Only a small one but they all count (barbel article, entry 27)

Forever the opportunist, I was determined to take full advantage of some rain that came in from across the Atlantic, and do some barbel fishing. Due to the fact that I had an afternoon meeting in the Wolverhampton area, I had to race down the M5 in order to get to the lower Severn before it got too dark to set up. However, at this point, let me say that ‘racing’ to me means doing the speed limit of 70 mph! No fish is worth risking your life for.

On the way down, I had already, in my mind, selected a number of pegs that I was going to take a look at prior to fishing. With the river up and flowing pretty fast, the most important thing to do is to choose a peg that is safe. At the end of the evening I wanted to be walking back to my car and not floating downstream to be found at Tewkesbury or Gloucester the next morning. And I say that in all seriousness.

The peg I settled for meant that I could fish safely, as the banks were very slippery due to the rain that had fallen. However, due to the level of the river, I was hemmed in a bit and could only fish with one rod as opposed to my more usual two on the lower Severn. In addition, I had to swing the bait out underhand and so couldn’t really get any distance.

That wasn’t too important though, as the racing river meant that I wasn’t looking at fishing too far out anyway. Plus, there was plenty of depth literally under the rod tip. Due to arriving late in the afternoon, by the time I had cast out, there was just enough time to pour a cup of tea as darkness descended.

With the water temperature up to seven degrees, I was quite hopeful, and my faith was rewarded after an hour or so of fishing into the night when my rod tip started to move. Striking, I felt a fish, but could tell straight away that it wasn’t in the monster category! This was confirmed when a moment or two later I netted a fish that was just short of 7lb.

No more fish followed, even though I was expecting others to succumb to my boilies. The water temperature remained constant, but as the night wore on, the air reading fell sharply. By the time I ended the session, there was a covering of frost all over the ground, including my fishing tackle. It wasn’t a hardship to get back to the car and drive home with hot air blowing all over my hands, legs and face!

Hoping to continue taking advantage of the conditions, I concluded my angling for the week with another barbel trip, this time to the Derbyshire Dove. Walking to my chosen peg, with the river racing along, I was tempted to drop into a lovely looking slack that although I had not fished it before, looked inviting. However, this is not really the time of the year to experiment, and so I resisted temptation on this occasion, and headed for a tried and tested swim.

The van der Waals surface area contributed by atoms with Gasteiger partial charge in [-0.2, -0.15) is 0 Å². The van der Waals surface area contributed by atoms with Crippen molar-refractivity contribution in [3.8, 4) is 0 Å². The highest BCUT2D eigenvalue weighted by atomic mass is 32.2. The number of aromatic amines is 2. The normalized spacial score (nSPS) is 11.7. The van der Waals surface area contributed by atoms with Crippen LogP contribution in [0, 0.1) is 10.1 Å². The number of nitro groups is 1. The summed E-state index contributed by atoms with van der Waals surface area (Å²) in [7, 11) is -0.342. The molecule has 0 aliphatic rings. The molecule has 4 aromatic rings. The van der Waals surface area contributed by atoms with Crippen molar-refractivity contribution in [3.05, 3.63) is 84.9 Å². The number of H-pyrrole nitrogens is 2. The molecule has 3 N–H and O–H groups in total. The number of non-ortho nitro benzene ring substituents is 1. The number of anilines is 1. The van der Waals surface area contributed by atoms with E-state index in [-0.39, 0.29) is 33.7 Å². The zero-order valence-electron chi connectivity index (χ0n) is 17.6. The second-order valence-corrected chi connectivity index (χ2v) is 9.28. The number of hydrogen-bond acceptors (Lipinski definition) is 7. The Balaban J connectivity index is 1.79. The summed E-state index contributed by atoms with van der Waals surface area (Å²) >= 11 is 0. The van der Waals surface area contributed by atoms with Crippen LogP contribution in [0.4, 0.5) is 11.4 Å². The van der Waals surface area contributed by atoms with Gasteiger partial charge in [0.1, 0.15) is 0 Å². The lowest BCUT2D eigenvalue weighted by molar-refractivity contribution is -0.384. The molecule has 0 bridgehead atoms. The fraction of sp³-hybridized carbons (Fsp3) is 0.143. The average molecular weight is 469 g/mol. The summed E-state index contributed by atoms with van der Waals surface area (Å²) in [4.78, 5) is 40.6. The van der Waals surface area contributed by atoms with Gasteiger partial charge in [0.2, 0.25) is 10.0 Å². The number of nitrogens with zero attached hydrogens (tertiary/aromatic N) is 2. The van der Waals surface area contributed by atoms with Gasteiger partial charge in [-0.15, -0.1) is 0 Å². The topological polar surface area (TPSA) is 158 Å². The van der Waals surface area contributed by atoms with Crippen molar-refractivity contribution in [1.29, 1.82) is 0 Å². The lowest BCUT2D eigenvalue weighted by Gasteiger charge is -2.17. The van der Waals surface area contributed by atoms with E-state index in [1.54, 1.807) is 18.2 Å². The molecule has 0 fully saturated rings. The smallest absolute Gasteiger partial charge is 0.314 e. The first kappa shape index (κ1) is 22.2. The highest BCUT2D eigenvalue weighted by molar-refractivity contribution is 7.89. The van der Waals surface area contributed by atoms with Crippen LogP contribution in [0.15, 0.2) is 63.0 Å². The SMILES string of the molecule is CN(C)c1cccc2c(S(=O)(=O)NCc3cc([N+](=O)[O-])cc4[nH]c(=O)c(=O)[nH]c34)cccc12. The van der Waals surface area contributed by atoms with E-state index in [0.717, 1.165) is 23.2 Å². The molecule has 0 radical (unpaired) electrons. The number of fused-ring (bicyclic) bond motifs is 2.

Even though I was intending on fishing down the side, it was obvious, looking at the river, that I needed a good lead weight to hold bottom. A five-ounce lead may seem over the top to some anglers, but in flood conditions, something heavy is needed to hold bottom.

One of the first things I did when I reached my chosen peg was to insert a stick at the water’s edge. It may not be very scientific, but it enabled me to see whether the river was rising, falling or steady. In addition, if there was movement, I could determine the rate at which the river was changing.

This information can be very helpful, particularly when you know that certain rivers respond to various stages of water level movement. As it was, the Dove was falling on this occasion, which helped me to feel confident, as I’ve often done well when the level is decreasing.

However, the session produced a blank. The water temperature was six degrees, and whilst I would have preferred it higher, that isn’t too bad. The main problem was the amount of leaves that were being washed down the flooded river.

As the accompanying photograph shows, the lead weight was completely covered. But surprisingly, the bait itself remained free of the debris being washed downstream. The lead acted as a barrier and helped to keep the boilie clear of leaves.

So the week ended with just the one barbel, but as the title suggests, even though it was small, they all count. And certainly, at this time of the year we do have to be thankful for what we can get at times. And my week wasn’t too bad, as my football team Wolves did manage a win in the third round of the FA Cup against Kidderminster Harriers!

(Entry 27 originally published January 2004)

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